When children gain from financial literacy

Tuesday April 16 2019


By James Abola

For 10 years, from 2008 to 2017, our firm ran annual financial literacy courses for young people. We called the course Money Head Start and put the participants in three categories to cater for age and academic level.

Measuring the impact of financial literacy is a difficult task. This partly because financial progress just like financial regression is caused by several factors. I really did not know for sure if the training we were offering was having the intended result. In 2018, I got discouraged and cancelled the Money Head Start Course for the year.

In the past week I got feedback about the Money Head Start Course that brought a smile to my face. The first feedback was from a student who attended our very first training in 2008 when he was in Senior four vacation. The young man told me that the training created in him a strong desire to become an entrepreneur. He went on to start a business and had come to me to partner with him on an activity.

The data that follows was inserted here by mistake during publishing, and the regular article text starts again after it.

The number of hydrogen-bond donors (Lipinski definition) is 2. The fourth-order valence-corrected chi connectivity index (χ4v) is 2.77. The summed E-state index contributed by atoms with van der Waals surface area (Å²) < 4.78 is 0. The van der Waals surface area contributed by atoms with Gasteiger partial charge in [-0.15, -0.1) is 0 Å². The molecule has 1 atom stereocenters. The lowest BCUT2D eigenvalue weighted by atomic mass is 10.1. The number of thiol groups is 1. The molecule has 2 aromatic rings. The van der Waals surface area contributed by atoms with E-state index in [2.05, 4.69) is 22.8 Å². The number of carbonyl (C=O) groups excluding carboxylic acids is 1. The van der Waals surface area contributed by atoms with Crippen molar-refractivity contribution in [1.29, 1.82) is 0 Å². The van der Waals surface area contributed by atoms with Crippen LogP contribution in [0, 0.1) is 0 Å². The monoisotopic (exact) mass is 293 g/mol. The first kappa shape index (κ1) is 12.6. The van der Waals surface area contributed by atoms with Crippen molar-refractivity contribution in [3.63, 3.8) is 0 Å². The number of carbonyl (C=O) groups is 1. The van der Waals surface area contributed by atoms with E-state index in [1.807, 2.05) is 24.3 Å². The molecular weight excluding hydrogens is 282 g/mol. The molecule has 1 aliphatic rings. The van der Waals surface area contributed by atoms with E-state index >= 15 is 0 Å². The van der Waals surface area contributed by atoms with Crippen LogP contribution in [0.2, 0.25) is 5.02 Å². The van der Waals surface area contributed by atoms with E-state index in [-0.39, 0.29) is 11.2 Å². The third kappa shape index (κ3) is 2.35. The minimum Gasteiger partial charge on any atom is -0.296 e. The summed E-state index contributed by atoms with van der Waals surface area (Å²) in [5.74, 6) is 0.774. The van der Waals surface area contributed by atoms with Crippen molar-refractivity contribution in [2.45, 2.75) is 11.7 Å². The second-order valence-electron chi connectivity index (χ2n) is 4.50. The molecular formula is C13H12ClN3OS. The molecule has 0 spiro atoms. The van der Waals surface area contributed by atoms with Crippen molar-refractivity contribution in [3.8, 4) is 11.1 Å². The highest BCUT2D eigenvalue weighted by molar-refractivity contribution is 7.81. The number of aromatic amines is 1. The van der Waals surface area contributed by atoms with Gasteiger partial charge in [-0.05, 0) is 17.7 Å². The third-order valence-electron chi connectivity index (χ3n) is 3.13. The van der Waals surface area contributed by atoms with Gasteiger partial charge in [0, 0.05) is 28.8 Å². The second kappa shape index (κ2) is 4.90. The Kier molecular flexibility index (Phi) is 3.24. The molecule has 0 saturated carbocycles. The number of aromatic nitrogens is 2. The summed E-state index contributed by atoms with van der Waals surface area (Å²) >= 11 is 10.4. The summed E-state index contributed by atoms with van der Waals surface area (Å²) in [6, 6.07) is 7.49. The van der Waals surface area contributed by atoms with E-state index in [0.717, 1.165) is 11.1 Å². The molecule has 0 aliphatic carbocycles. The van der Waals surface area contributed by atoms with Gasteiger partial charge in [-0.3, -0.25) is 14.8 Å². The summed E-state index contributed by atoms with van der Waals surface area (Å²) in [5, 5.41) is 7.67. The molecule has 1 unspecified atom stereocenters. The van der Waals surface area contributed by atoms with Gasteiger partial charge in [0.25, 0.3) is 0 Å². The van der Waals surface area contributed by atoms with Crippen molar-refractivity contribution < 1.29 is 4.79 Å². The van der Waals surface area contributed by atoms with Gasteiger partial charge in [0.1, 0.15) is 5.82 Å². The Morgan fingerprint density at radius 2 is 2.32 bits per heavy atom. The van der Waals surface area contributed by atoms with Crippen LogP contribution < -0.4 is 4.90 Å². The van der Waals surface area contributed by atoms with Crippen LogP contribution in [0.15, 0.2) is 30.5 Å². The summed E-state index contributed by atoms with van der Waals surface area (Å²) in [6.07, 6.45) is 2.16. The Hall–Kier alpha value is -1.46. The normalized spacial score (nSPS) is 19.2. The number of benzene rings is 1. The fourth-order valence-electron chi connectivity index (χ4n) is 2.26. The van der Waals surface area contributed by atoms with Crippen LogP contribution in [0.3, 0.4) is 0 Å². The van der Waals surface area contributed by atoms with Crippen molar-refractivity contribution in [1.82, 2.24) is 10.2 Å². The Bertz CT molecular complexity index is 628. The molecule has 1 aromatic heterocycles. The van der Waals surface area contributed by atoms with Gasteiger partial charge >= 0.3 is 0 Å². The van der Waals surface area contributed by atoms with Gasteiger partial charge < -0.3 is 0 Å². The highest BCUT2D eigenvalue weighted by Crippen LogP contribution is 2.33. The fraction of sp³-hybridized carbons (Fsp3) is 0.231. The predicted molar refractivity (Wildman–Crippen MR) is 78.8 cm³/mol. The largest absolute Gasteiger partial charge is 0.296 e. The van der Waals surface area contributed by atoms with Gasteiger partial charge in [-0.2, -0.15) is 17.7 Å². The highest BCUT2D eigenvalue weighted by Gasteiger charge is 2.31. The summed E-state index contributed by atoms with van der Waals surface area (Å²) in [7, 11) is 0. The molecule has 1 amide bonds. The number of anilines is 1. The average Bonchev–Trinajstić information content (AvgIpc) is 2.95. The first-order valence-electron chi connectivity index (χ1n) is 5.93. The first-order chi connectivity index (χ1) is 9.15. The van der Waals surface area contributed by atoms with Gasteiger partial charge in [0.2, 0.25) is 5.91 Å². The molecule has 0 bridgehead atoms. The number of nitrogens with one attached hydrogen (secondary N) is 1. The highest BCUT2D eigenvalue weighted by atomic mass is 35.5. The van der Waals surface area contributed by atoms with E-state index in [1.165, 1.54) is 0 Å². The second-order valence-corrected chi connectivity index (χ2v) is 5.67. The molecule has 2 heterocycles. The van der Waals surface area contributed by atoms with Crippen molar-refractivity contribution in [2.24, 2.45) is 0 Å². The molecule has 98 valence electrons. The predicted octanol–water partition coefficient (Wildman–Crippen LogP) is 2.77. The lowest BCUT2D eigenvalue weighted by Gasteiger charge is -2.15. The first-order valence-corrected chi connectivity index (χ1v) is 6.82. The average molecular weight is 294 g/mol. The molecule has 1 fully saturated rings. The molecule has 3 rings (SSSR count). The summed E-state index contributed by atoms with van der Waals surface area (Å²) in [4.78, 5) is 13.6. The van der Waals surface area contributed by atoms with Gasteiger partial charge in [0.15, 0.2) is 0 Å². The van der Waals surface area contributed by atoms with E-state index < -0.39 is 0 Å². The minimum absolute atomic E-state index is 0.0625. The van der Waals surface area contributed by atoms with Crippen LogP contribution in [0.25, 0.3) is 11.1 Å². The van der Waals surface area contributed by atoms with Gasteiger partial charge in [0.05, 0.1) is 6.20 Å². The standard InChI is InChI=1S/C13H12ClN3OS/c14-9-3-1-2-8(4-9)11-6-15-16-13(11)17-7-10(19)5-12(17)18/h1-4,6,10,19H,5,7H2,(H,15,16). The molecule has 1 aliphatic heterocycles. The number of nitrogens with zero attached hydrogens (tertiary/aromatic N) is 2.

I was still savouring the good news that 20 hours of face to face financial literacy encounter had a long-term impact when I got another feedback. This was from a parent whose son attended the class we ran for P7 leavers three years ago. This was not the first feedback that the parent gave me about impact the course had on her son.

The first two feedbacks were that the young man was providing accountability for the pocket money he got every school term and that he had become more confident when interacting with people. The latest feedback was that the young man had won a prize in a financial literacy competition sponsored by Stanbic Bank Uganda. The winner told his mum that the knowledge he acquired from Akamai Global was very instrumental in his success.

It is very rewarding to know that we did something right.

James Abola is a business and finance consultant.